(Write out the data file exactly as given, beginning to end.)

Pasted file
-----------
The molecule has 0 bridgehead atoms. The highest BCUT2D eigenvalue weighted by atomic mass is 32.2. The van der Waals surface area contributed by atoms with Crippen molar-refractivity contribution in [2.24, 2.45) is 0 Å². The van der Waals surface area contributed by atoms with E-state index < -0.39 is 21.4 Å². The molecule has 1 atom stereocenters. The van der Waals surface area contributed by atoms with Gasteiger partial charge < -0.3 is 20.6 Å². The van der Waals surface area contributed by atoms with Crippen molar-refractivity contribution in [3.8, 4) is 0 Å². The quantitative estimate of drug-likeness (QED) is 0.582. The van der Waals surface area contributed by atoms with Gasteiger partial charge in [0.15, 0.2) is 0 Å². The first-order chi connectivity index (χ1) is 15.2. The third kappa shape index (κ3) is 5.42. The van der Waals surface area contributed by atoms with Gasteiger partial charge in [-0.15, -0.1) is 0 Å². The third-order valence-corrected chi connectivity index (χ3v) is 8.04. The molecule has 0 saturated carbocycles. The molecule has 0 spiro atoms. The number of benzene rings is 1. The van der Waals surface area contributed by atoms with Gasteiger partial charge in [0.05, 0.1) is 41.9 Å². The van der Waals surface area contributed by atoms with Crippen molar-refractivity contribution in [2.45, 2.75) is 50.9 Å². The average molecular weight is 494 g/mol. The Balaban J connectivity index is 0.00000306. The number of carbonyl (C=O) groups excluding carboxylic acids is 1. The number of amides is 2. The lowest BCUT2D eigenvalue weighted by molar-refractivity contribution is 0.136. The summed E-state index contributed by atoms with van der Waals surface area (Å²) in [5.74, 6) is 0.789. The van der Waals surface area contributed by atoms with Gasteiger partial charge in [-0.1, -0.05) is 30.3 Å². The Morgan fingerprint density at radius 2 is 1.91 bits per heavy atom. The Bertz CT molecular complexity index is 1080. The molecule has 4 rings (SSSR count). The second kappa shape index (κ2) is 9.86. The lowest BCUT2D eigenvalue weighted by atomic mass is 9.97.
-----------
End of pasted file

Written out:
The molecule has 0 bridgehead atoms. The highest BCUT2D eigenvalue weighted by atomic mass is 32.2. The van der Waals surface area contributed by atoms with Crippen molar-refractivity contribution in [2.24, 2.45) is 0 Å². The van der Waals surface area contributed by atoms with E-state index < -0.39 is 21.4 Å². The molecule has 1 atom stereocenters. The van der Waals surface area contributed by atoms with Gasteiger partial charge < -0.3 is 20.6 Å². The van der Waals surface area contributed by atoms with Crippen molar-refractivity contribution in [3.8, 4) is 0 Å². The quantitative estimate of drug-likeness (QED) is 0.582. The van der Waals surface area contributed by atoms with Gasteiger partial charge in [0.15, 0.2) is 0 Å². The first-order chi connectivity index (χ1) is 15.2. The third kappa shape index (κ3) is 5.42. The van der Waals surface area contributed by atoms with Gasteiger partial charge in [-0.15, -0.1) is 0 Å². The third-order valence-corrected chi connectivity index (χ3v) is 8.04. The molecule has 0 saturated carbocycles. The molecule has 0 spiro atoms. The number of benzene rings is 1. The van der Waals surface area contributed by atoms with Gasteiger partial charge in [0.05, 0.1) is 41.9 Å². The van der Waals surface area contributed by atoms with Crippen molar-refractivity contribution in [2.45, 2.75) is 50.9 Å². The average molecular weight is 494 g/mol. The Balaban J connectivity index is 0.00000306. The number of carbonyl (C=O) groups excluding carboxylic acids is 1. The number of amides is 2. The lowest BCUT2D eigenvalue weighted by molar-refractivity contribution is 0.136. The summed E-state index contributed by atoms with van der Waals surface area (Å²) in [5.74, 6) is 0.789. The van der Waals surface area contributed by atoms with Gasteiger partial charge in [-0.1, -0.05) is 30.3 Å². The Morgan fingerprint density at radius 2 is 1.91 bits per heavy atom. The Bertz CT molecular complexity index is 1080. The molecule has 4 rings (SSSR count). The second kappa shape index (κ2) is 9.86. The lowest BCUT2D eigenvalue weighted by atomic mass is 9.97.